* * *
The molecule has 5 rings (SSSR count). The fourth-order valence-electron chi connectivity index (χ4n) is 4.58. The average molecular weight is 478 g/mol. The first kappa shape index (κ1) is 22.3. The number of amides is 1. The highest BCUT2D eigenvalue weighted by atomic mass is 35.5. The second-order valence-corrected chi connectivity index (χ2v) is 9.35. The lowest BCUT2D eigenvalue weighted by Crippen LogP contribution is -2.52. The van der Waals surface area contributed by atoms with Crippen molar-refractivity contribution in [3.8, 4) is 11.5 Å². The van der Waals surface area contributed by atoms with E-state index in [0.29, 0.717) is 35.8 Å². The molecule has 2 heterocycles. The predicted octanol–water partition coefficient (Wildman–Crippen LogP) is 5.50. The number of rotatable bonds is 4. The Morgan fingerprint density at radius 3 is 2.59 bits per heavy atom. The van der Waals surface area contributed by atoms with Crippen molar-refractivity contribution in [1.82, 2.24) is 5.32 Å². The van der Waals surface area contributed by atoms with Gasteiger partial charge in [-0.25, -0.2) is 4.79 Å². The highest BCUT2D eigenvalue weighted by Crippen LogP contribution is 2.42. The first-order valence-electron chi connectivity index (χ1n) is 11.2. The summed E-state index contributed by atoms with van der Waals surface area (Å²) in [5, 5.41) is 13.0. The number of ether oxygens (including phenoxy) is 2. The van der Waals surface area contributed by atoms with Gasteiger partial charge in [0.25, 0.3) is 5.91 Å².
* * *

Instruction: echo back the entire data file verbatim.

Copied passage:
The molecule has 5 rings (SSSR count). The fourth-order valence-electron chi connectivity index (χ4n) is 4.58. The average molecular weight is 478 g/mol. The first kappa shape index (κ1) is 22.3. The number of amides is 1. The highest BCUT2D eigenvalue weighted by atomic mass is 35.5. The second-order valence-corrected chi connectivity index (χ2v) is 9.35. The lowest BCUT2D eigenvalue weighted by Crippen LogP contribution is -2.52. The van der Waals surface area contributed by atoms with Crippen molar-refractivity contribution in [3.8, 4) is 11.5 Å². The van der Waals surface area contributed by atoms with E-state index in [0.29, 0.717) is 35.8 Å². The molecule has 2 heterocycles. The predicted octanol–water partition coefficient (Wildman–Crippen LogP) is 5.50. The number of rotatable bonds is 4. The Morgan fingerprint density at radius 3 is 2.59 bits per heavy atom. The van der Waals surface area contributed by atoms with Crippen molar-refractivity contribution in [1.82, 2.24) is 5.32 Å². The van der Waals surface area contributed by atoms with Gasteiger partial charge in [-0.25, -0.2) is 4.79 Å². The highest BCUT2D eigenvalue weighted by Crippen LogP contribution is 2.42. The first-order valence-electron chi connectivity index (χ1n) is 11.2. The summed E-state index contributed by atoms with van der Waals surface area (Å²) in [5, 5.41) is 13.0. The number of ether oxygens (including phenoxy) is 2. The van der Waals surface area contributed by atoms with Gasteiger partial charge in [0.25, 0.3) is 5.91 Å².